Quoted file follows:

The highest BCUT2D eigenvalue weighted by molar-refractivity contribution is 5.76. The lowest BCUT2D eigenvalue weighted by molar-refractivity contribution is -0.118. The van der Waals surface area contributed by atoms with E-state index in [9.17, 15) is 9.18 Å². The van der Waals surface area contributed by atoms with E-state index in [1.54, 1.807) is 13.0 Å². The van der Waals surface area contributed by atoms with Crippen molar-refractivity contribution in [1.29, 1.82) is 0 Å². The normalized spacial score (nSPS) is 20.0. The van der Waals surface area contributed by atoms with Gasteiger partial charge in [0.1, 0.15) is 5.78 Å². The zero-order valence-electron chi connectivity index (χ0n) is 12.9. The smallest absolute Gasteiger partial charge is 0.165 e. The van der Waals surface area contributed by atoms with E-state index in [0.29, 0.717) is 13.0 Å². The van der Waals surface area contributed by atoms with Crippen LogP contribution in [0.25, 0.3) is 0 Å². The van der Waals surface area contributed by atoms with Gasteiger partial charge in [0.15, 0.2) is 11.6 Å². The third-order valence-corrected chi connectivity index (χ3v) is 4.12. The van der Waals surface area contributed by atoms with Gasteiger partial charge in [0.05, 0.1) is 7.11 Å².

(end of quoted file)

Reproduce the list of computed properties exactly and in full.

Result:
The highest BCUT2D eigenvalue weighted by molar-refractivity contribution is 5.76. The lowest BCUT2D eigenvalue weighted by molar-refractivity contribution is -0.118. The van der Waals surface area contributed by atoms with E-state index in [9.17, 15) is 9.18 Å². The van der Waals surface area contributed by atoms with E-state index in [1.54, 1.807) is 13.0 Å². The van der Waals surface area contributed by atoms with Crippen molar-refractivity contribution in [1.29, 1.82) is 0 Å². The normalized spacial score (nSPS) is 20.0. The van der Waals surface area contributed by atoms with Gasteiger partial charge in [0.1, 0.15) is 5.78 Å². The zero-order valence-electron chi connectivity index (χ0n) is 12.9. The smallest absolute Gasteiger partial charge is 0.165 e. The van der Waals surface area contributed by atoms with E-state index in [0.29, 0.717) is 13.0 Å². The van der Waals surface area contributed by atoms with Crippen LogP contribution in [0.25, 0.3) is 0 Å². The van der Waals surface area contributed by atoms with Gasteiger partial charge in [0.15, 0.2) is 11.6 Å². The third-order valence-corrected chi connectivity index (χ3v) is 4.12. The van der Waals surface area contributed by atoms with Gasteiger partial charge in [0.05, 0.1) is 7.11 Å².